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The two have opposite meanings yet the prefixes are almost synonyms.

  • No, the prefixes, price and worth are not almost synonyms. – Drew Jan 15 '16 at 2:33
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By the 1590s, priceless took on its modern meaning of having a value beyond price.

This makes sense because if I said to you,

"This object has no price."

the implication is that the object has no price because it is not for sale, and it is not for sale because I cannot put a price on something so important or meaningful.

But, if I said to you,

"This object has no worth."

the implication is that the object has no value, the object has zero significance or meaning to me.

In short, price and worth are not in fact synonymous. Therefore, price-less (without price) and worth-less (without worth) are not synonymous, either.

(Online Etymology Dictionary)

  • Price and worth are almost synonyms. Price- value and worth-value – Goldname Jan 15 '16 at 0:54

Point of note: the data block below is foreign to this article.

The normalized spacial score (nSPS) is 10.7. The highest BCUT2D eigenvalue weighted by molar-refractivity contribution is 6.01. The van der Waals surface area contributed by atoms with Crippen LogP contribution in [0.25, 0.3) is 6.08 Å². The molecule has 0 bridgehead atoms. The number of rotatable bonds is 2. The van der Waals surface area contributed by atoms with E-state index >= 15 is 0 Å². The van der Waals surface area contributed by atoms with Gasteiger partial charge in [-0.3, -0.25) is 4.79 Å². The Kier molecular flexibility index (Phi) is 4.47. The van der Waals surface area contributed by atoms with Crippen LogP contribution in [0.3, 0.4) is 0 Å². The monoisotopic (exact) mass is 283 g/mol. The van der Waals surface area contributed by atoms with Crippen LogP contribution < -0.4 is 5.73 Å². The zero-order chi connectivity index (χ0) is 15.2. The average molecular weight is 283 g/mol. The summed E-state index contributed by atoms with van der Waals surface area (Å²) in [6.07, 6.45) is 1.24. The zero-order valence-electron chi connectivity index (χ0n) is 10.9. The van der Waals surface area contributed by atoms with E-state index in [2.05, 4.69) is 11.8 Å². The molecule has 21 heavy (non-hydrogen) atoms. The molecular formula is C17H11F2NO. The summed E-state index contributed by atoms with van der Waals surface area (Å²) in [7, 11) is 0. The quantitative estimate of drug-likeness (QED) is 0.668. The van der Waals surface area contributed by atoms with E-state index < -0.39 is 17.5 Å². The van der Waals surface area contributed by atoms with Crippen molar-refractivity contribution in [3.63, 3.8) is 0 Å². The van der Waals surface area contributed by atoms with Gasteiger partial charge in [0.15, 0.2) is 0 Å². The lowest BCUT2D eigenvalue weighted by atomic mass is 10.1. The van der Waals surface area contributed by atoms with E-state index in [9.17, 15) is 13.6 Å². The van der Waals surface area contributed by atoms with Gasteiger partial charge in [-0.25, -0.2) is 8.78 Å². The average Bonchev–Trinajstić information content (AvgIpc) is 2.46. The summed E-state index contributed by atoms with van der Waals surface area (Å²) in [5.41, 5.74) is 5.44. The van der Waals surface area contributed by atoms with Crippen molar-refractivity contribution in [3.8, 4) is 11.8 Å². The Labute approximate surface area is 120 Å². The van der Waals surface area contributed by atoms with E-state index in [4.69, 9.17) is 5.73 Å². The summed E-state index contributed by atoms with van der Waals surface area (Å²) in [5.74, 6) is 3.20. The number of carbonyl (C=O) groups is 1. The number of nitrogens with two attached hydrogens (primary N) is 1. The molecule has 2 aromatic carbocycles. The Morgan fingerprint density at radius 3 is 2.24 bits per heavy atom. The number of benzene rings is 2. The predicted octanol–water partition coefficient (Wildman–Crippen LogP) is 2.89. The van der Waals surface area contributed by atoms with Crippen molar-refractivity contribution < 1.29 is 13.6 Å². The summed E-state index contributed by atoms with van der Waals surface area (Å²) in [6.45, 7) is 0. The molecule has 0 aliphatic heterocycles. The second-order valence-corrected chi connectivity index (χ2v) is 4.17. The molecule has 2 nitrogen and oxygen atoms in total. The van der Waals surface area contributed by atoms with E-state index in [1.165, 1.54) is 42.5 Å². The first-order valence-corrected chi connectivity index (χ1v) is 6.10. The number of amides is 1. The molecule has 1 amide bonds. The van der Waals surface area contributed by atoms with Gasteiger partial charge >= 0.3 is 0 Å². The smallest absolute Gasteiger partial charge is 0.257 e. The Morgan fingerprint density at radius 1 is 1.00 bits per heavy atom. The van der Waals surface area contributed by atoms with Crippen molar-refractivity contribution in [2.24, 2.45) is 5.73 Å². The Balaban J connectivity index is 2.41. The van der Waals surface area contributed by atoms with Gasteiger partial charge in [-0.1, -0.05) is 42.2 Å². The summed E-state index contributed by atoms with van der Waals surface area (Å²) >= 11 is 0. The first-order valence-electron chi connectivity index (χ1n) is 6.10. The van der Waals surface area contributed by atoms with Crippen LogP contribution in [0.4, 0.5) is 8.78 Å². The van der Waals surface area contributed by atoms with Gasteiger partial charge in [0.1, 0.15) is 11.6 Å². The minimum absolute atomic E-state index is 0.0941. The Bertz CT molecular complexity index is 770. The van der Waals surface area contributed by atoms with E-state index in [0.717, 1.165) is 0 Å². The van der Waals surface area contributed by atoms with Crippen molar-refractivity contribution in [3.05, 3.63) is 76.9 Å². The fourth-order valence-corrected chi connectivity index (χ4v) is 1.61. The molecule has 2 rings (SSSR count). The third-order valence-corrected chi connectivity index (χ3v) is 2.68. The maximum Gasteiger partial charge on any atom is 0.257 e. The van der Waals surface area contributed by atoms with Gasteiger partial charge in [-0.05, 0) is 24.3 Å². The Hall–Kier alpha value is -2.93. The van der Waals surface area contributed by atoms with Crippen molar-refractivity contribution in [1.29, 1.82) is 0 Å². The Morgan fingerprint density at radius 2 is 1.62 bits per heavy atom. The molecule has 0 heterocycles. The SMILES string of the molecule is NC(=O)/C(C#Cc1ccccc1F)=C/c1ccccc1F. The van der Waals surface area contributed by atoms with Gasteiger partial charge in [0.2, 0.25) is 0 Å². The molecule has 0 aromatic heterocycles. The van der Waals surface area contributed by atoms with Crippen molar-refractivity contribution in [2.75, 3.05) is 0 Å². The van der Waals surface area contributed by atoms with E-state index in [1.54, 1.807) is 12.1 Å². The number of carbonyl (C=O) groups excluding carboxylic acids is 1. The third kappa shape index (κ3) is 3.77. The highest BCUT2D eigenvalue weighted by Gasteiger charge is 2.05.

• Oxford Dictionaries Online defines price as "the amount of money expected, required, or given in payment for something." Worth is defined as "the value equivalent to that of someone or something under consideration; the level at which someone or something deserves to be valued or rated." One is a tangible measure of money, the other an intangible measure of value. – Kyle Jan 15 '16 at 1:04
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    @Goldname in English, price and worth are not almost synonyms. – michael_timofeev Jan 15 '16 at 2:00
  • While I agree that the two quoted sentences have the implications you say now, I strongly suspect that that's because of the influence of the current meanings of "priceless" and "worthless". That they have those implications now doesn't explain how they came to have them. Also, the meanings in both "What's it worth?" and "What is it's price" are almost identical. – TripeHound Apr 18 '18 at 14:13

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